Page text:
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Dental Consultant Advice: Incoming Phone Calls

Dental Consultant Advice: Incoming Phone Calls

For example, questions regarding dental insurance, accounts, collections would go to the Accounts Manager if you have one.

When a patient calls the office and is in pain, the receptionist should fill out some kind of Emergency Call-In Sheet. The following are some of the questions that should be asked:

1. “When was the last time you saw Dr. [name]?” This response will tell you if you are dealing with a new patient, an old patient who has been inactive, or an active patient. If the patient already has a chart, pull it. Also, be sure to check the patient's account.

2. “How long have you been in pain?”

3. “What type of pain are you experiencing?” Have the patient describe the pain. If it is a dull ache, the patient can usually wait until you can fit him/her into the schedule. If the pain is sharp, excruciating, throbbing, etc., the patient should be worked into the schedule ASAP (the same day).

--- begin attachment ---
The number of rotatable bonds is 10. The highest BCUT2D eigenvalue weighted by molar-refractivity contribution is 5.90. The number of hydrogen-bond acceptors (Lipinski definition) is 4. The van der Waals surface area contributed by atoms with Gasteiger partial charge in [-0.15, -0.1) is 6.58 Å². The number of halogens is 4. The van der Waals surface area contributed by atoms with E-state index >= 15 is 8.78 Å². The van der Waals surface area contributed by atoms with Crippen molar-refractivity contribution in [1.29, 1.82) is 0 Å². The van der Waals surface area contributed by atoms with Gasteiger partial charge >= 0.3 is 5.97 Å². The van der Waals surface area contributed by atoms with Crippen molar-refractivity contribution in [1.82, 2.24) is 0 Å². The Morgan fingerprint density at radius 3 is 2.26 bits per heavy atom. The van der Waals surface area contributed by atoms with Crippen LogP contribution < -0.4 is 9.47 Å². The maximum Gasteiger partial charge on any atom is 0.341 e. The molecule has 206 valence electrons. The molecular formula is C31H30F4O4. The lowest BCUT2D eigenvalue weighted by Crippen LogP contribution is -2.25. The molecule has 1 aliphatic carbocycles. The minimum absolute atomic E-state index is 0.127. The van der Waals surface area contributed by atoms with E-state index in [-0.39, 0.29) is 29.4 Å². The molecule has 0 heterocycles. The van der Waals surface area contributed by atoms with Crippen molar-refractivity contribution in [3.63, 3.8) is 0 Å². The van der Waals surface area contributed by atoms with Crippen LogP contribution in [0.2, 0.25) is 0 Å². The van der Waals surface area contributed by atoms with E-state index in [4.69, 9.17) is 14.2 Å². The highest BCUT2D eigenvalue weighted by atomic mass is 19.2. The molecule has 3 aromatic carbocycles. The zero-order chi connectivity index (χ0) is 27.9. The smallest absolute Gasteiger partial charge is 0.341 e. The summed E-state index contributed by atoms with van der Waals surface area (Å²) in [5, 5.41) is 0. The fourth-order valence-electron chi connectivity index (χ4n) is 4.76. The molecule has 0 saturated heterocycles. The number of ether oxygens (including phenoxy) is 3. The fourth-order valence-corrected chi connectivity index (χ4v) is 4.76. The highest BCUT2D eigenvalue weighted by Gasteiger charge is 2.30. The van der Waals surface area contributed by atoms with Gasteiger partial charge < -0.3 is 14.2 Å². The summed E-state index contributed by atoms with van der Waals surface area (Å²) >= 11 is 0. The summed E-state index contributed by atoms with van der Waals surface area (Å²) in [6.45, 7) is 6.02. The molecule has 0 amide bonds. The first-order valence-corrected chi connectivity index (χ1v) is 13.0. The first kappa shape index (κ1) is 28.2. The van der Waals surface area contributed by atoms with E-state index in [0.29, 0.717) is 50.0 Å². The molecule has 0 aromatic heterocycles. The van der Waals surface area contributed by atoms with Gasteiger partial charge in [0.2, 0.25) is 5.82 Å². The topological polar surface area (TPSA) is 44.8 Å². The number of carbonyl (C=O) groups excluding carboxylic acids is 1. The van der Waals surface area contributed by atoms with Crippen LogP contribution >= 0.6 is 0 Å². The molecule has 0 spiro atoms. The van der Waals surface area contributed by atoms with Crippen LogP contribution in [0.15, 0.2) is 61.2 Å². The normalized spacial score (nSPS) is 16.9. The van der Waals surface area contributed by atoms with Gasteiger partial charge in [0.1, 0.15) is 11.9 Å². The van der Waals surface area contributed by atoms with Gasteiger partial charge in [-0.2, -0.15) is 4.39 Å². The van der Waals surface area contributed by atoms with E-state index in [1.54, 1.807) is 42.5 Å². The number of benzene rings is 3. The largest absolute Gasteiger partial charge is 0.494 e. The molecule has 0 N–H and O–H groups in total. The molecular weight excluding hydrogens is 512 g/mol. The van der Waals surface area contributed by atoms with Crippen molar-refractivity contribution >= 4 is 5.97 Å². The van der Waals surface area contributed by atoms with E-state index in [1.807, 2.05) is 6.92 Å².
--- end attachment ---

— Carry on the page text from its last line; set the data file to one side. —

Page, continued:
True emergency patients will come at any time you give them. Patients wanting quick appointments of convenience will usually give you the "run around" regarding what time they can make it into the office.

If an active patient calls the office for a prescription, follow the office policy on calling in prescriptions.

Employees receiving incoming personal calls should not be interrupted unless it is a true emergency. All messages should be documented on a “phone message” form and placed in the employee’s mailbox. The employee may then return the call during lunch or a break.

Handling sales calls:

a. The receptionist should not be lured into answering questions.
b. If the receptionist is unsure if it is a sales person, she should ask what it is they are selling.
c. The receptionist should then request that they send in a brochure. If the caller asks who to send it to, the receptionist should have them direct it to her attention.
d. No matter what be civil and friendly.
e. Some calls can be put through to the doctor if he is not in the middle of a procedure, such as calls from other doctors, emergency calls from family, and in some cases, calls from labs. Take a message for non-emergency personal calls, patients who do not have an emergency or aren't upset, sales people and other business personnel.


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